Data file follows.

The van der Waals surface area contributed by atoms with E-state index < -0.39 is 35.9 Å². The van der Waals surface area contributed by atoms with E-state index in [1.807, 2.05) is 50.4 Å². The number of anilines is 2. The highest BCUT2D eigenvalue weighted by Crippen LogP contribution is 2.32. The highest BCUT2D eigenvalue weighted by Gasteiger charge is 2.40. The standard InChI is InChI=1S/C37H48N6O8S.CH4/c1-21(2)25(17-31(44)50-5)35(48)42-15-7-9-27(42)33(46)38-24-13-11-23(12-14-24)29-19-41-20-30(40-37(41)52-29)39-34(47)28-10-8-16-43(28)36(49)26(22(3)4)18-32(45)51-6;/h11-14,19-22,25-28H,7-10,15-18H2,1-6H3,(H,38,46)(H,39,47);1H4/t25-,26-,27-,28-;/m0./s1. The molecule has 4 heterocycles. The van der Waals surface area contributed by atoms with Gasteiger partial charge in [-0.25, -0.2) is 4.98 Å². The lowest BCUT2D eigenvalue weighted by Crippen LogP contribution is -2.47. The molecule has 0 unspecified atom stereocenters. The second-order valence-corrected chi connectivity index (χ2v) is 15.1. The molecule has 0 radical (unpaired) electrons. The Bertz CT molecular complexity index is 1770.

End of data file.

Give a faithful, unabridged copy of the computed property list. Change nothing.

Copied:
The van der Waals surface area contributed by atoms with E-state index < -0.39 is 35.9 Å². The van der Waals surface area contributed by atoms with E-state index in [1.807, 2.05) is 50.4 Å². The number of anilines is 2. The highest BCUT2D eigenvalue weighted by Crippen LogP contribution is 2.32. The highest BCUT2D eigenvalue weighted by Gasteiger charge is 2.40. The standard InChI is InChI=1S/C37H48N6O8S.CH4/c1-21(2)25(17-31(44)50-5)35(48)42-15-7-9-27(42)33(46)38-24-13-11-23(12-14-24)29-19-41-20-30(40-37(41)52-29)39-34(47)28-10-8-16-43(28)36(49)26(22(3)4)18-32(45)51-6;/h11-14,19-22,25-28H,7-10,15-18H2,1-6H3,(H,38,46)(H,39,47);1H4/t25-,26-,27-,28-;/m0./s1. The molecule has 4 heterocycles. The van der Waals surface area contributed by atoms with Gasteiger partial charge in [-0.25, -0.2) is 4.98 Å². The lowest BCUT2D eigenvalue weighted by Crippen LogP contribution is -2.47. The molecule has 0 unspecified atom stereocenters. The second-order valence-corrected chi connectivity index (χ2v) is 15.1. The molecule has 0 radical (unpaired) electrons. The Bertz CT molecular complexity index is 1770.